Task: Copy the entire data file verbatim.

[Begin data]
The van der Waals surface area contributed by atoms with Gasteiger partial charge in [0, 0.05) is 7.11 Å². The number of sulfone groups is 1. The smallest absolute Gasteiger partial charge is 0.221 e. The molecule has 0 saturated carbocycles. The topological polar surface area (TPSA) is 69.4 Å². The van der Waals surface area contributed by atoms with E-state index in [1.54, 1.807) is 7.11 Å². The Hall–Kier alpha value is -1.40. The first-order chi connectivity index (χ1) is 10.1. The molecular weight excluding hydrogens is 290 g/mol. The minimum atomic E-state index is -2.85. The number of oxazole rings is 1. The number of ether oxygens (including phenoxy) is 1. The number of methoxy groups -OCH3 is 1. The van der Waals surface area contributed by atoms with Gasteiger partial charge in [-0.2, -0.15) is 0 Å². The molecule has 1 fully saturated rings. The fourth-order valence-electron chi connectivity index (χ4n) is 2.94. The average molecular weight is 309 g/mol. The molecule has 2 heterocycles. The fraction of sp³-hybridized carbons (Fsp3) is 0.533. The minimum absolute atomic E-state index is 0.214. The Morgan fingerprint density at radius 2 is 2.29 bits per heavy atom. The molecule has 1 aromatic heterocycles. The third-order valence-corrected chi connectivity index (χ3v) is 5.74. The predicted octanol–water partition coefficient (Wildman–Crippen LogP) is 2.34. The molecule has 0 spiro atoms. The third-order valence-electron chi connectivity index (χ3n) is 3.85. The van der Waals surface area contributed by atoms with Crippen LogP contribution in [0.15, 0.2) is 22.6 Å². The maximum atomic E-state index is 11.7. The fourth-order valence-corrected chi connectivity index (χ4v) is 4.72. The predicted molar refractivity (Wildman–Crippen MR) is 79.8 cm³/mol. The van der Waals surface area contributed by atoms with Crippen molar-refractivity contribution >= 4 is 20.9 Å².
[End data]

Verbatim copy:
The van der Waals surface area contributed by atoms with Gasteiger partial charge in [0, 0.05) is 7.11 Å². The number of sulfone groups is 1. The smallest absolute Gasteiger partial charge is 0.221 e. The molecule has 0 saturated carbocycles. The topological polar surface area (TPSA) is 69.4 Å². The van der Waals surface area contributed by atoms with E-state index in [1.54, 1.807) is 7.11 Å². The Hall–Kier alpha value is -1.40. The first-order chi connectivity index (χ1) is 10.1. The molecular weight excluding hydrogens is 290 g/mol. The minimum atomic E-state index is -2.85. The number of oxazole rings is 1. The number of ether oxygens (including phenoxy) is 1. The number of methoxy groups -OCH3 is 1. The van der Waals surface area contributed by atoms with Gasteiger partial charge in [-0.2, -0.15) is 0 Å². The molecule has 1 fully saturated rings. The fourth-order valence-electron chi connectivity index (χ4n) is 2.94. The average molecular weight is 309 g/mol. The molecule has 2 heterocycles. The fraction of sp³-hybridized carbons (Fsp3) is 0.533. The minimum absolute atomic E-state index is 0.214. The Morgan fingerprint density at radius 2 is 2.29 bits per heavy atom. The molecule has 1 aromatic heterocycles. The third-order valence-corrected chi connectivity index (χ3v) is 5.74. The predicted octanol–water partition coefficient (Wildman–Crippen LogP) is 2.34. The molecule has 0 spiro atoms. The third-order valence-electron chi connectivity index (χ3n) is 3.85. The van der Waals surface area contributed by atoms with Crippen LogP contribution in [0.15, 0.2) is 22.6 Å². The maximum atomic E-state index is 11.7. The fourth-order valence-corrected chi connectivity index (χ4v) is 4.72. The predicted molar refractivity (Wildman–Crippen MR) is 79.8 cm³/mol. The van der Waals surface area contributed by atoms with Crippen molar-refractivity contribution >= 4 is 20.9 Å².